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FDA Sets Review Criteria for Covid-19 Vaccines



30 June 2020. The Food and Drug Administration issued its standards that developers need to meet in evidence submitted for review of vaccines to prevent Covid-19 infections. The guidance document outlines FDA’s requirements for Covid-19 vaccines covering the drugs’ chemistry, manufacturing, animal tests, human clinical trials, and follow-up studies after a vaccine is approved.

The Covid-19 pandemic, now resurgent in the U.S., generated a global race to produce therapies to treat and vaccines to prevent infections from the SARS-CoV-2 virus. An industry dashboard tracking progress of these drug candidates shows, as of today, 150 Covid-19 vaccines in development, with 26 of those candidates in clinical trials. FDA says the guidance document issued today reflects its current thinking on vaccines, but also advice given to companies and academic researchers over the past several months.

The agency says it expects clinical trials to show vaccines are effective in preventing infections in at least half of the cases inoculated by the candidate vaccine, with the prevention of Covid-19 infections among a clinical trial’s primary efficacy measures, called endpoints. Those primary efficacy endpoints can be measured by infection detection tests, using nasal swabs or saliva samples, or blood tests looking for SARS-CoV-2 antibodies. Other efficacy measures can include reports of common Covid-19 infection symptoms, such as fever or coughing, or depending on the vaccine’s chemistry, measure severity of infection with antibodies in blood samples combined with symptom severity.

Safety endpoints, says FDA, should be based on data from samples large enough to provide reliable breaks between younger and older individuals. Study teams are expected to report adverse effects for at least seven days following vaccination, as well as any adverse events affecting participants for 21 to 28 days after vaccination. Follow-up monitoring should continue for at least one year, and developers should expect FDA to ask for post-marketing follow-up studies, and mechanisms for tracking signs of any adverse effects for extended periods.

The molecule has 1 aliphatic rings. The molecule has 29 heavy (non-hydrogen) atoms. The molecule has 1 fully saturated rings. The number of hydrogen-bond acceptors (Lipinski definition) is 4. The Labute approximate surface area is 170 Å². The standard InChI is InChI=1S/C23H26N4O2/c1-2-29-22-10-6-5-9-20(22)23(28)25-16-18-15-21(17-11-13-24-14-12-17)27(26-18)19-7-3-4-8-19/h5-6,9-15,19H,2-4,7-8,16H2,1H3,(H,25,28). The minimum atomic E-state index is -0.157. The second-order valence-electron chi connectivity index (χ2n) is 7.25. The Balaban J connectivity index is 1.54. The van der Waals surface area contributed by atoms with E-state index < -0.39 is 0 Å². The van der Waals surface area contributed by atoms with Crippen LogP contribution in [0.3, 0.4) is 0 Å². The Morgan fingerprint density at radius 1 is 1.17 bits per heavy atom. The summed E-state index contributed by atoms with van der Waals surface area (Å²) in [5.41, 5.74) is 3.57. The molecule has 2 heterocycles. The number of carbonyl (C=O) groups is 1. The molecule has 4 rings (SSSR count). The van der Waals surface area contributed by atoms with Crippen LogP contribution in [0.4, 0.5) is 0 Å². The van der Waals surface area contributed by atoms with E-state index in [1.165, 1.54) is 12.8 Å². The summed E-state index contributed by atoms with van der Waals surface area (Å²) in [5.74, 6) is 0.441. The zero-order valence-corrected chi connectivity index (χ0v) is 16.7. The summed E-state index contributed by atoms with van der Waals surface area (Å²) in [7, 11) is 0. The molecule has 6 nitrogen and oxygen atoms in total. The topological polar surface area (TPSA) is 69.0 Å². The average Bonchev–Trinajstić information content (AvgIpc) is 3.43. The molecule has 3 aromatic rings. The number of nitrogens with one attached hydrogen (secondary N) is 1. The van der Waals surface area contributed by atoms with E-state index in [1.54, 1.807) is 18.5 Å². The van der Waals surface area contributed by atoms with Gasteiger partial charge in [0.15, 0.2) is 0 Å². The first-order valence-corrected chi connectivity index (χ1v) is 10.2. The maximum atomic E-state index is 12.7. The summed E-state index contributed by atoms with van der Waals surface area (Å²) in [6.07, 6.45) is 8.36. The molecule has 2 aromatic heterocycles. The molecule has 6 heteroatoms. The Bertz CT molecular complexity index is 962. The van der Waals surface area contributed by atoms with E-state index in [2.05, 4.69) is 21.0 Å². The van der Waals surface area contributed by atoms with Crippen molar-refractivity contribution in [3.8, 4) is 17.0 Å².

In addition, vaccine developers need to account for special circumstances, including pregnant women and  women of child-bearing age, looking for evidence of effects of vaccine candidates on fetuses or births. FDA also expects vaccine developers to monitor trial participants for vaccine-associated enhanced respiratory disease, an immune-system reaction to some vaccinations, with criteria specified in advance for stopping trials if signs of these reactions occur.

FDA will allow vaccine developers to design clinical trials with alternatives to classic randomized samples evenly divided between treatment and placebo groups. Adaptive clinical trials that enable study teams to change treatments or modify the study design based on earlier collected data will be considered, as well as seamless trials that allow for combining early- and mid-stage trials, if these approaches can produce solid data without compromising the quality of results.

Likewise, FDA encourages clinical trial samples to include a wide range of racial and ethnic groups to accurately represent the larger population, vulnerable populations such as older-age individuals and those with chronic diseases, and children to assess their effects and responses to vaccines compared to adults.

“In this particular crisis in which there is so much at stake, we need to help expedite vaccine development as much as we can without sacrificing our standards for quality, safety, and efficacy,” says Peter Marks, director of the FDA’s Center for Biologics Evaluation and Research in an agency statement. “We firmly believe that transparency regarding the FDA’s current thinking about the scientific data needed to support approval of safe and effective Covid-19 vaccines will help build public confidence in the FDA’s evaluation process, which will be critical in ensuring their use.”

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